Some thoughts on sketching

Sketching has been one of my life’s passions. Here are my sketching hints and tips for getting out there with your sketchbook.
I have sketched since the age of 13 when my art teacher (Mr Bibby) set us homework. To go out and draw something around our home, in a series of squares. At the time, I was living out in the countryside in West Cornwall. So in my squares, there are the hedgerows and gateways around my old house. I just used a biro and remember how much I enjoyed being out, sitting quietly and drawing. Later in the art lesson, we used those sketches as the basis for three paintings.
Sketching helps you to really look and observe a scene. To sit and study something, really etches the image into your mind. You might not be so happy with the sketch, but the memory, the sights and smells will stay with you. It will also greatly improve your drawing and you can experiment with different ideas quickly.
Image of someone staring into a car mirror.

The great thing about sketching is that ‘it’s only a sketch’. If you don’t like it – rip it up and throw it in the bin. Don’t expect too much from it!!
However, it might also be a little work of art that you are really pleased with. You can frame it or give to someone.

Watercolour and Black ink sketch with a sinking evening sun.

When to Sketch

It doesn’t matter what you sketch when you sketch or how you sketch. Just pick up your materials and get going. Take a little A5 sketchbook in your pocket or set out with an A2 pad tucked under your arm and materials in your rucksack.
Twenty minutes? One minute? One hour? There are no hard and fast rules, I think it’s how you see what you are doing. If you think of it as a sketch then it is.
Having said that my college lecturer stated that a sketch should be no more than twenty minutes. Like all rules in art, they are something to bear in mind and choose to ignore if you want to. My sketches can be quick or quite often they take me about an hour to finish. 

Sketching tips

Just practice as much as you can.
Change how you sketch, give yourself a time limit to loosen up.
Try something new to see how it goes.
Have a go at some drawing exercises such as just drawing the negative space of an object or not taking your pen off the paper.
Simplify scenes by squinting at them and don’t get too bogged down with detail.
Don’t let the format of the paper dictate your sketch – if you are running out of room, stick another piece of paper onto it.
Watercolour sketch of little boy in a bobble hat on the beach, with reflections in the water.
Pen sketch of a bike leaning against some sand dunes.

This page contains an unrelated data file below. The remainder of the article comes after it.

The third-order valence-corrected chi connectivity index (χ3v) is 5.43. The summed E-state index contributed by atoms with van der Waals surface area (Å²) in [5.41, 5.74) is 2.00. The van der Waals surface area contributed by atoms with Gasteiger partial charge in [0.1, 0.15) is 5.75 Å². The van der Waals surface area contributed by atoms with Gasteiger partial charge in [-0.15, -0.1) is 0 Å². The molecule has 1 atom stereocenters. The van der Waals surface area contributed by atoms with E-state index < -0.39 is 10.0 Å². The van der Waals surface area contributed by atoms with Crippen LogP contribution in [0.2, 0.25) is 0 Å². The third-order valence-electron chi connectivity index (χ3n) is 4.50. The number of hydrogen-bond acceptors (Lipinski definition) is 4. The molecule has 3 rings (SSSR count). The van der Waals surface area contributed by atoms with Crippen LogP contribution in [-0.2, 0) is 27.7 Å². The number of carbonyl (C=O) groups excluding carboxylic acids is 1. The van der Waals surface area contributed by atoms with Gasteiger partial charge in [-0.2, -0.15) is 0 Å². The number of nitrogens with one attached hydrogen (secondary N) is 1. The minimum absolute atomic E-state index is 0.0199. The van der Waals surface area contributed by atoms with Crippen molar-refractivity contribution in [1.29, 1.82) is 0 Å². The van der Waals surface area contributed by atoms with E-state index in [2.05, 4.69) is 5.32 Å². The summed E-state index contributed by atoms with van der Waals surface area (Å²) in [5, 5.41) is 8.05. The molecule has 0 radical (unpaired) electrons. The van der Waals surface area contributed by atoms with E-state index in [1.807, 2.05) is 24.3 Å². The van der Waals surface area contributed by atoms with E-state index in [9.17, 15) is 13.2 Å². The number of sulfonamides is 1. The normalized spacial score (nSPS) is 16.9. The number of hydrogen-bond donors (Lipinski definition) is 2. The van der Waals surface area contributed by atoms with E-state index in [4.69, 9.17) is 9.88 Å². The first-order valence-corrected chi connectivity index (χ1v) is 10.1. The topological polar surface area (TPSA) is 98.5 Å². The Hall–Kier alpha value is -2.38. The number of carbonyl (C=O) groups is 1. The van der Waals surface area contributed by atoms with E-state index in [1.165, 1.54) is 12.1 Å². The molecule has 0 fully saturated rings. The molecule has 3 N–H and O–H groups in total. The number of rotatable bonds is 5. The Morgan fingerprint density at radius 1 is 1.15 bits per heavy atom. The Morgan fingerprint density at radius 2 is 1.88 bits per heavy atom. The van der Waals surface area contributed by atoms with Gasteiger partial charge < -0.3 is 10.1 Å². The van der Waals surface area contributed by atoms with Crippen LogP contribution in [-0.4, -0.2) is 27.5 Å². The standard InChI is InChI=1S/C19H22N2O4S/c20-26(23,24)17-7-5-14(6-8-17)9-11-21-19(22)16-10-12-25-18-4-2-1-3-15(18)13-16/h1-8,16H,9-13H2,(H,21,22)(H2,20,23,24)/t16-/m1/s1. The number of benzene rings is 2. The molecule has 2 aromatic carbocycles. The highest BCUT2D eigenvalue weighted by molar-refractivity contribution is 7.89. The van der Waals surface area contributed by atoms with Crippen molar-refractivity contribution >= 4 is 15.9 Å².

“Dad you’re just scribbling!” As my young son told me.

How I Sketch

It could just be a biro and a scrap of paper. I usually have an A4 bag of Sketching Stuff ready to pick up and put in my rucksack or the car. If I’m backpacking I take an A5 sketch pad, pencil, pen and travelling watercolour set. Or if setting out with the intention of sketching then it’s an A3 – A2 pad and a full set of paints, brushes and a pallet.

My usual sketching kit all fits into a bag ready to be picked up and taken out. This is an A4 zipped bag that I bought years ago (a bit like a laptop bag, but before laptops existed!)

A sketching set, including sketchbooks, small paintset, pens and pencils.

To conclude, here’s my Materials List

I often take a range of mediums with me and make my mind up how I’ll sketch when looking at the subject. So here is a list what I would usually take with me.

An A4 cartridge pad & A4 Watercolour pad – coloured pastel paper too sometimes.
I find this a convenient size to put in my bag. However, if I’m out walking I often only take an A5 pad in a plastic bag with watercolours & pens etc.

Pencils – at least 2B in softness, I usually use a 5/6B for sketching and a Graphite Stick.

Something to sharpen them with, I usually take a scalpel​ with the blade taped the handle​. So that it doesn’t cut anything unintentionally.

Watercolour set
For A5 – A4 size pads, I have a pocket set. However, for larger paper sizes I take a full set of watercolours and an A4 pallet.

A set of brushes, again dependant on paper sizes. I often take a smaller brush 1-2 (size), medium 5-7 and a larger brush for laying down washes – I have a size 20 round that I like for this. (But they are rather expensive). I generally use round brushes, but that’s up to the individual’s​ own preference.

Tissue/Kitchen Roll – a sheet or two.

Sticks of Charcoal.

Pastels – Oil or chalk, depending on what you like.

Bottle of Black Ink – to use with either a brush or dip pen.

Water Jar with lid or Jar & Waterbottle.

Selection of pens – whatever you like, drawing pens or a biro.

Rubber – if you want one, putty or normal.

Clothes peg or two – good for holding the paper of your pad when it’s windy.

Image of a watercolour pallet, brushes and tubes of paint.
My larger watercolour set for A3 – A2 size sketching.
I like to sit on the ground and have an insulated mat to sit on, but lots of people like to take a stool with them (or find a seat of course.)

As with all things arty, there is no right or wrong way, just what you like to do.

I’ll see you out there sometime…

© Copyright Nick Watton.
All Rights Reserved.

Pin It on Pinterest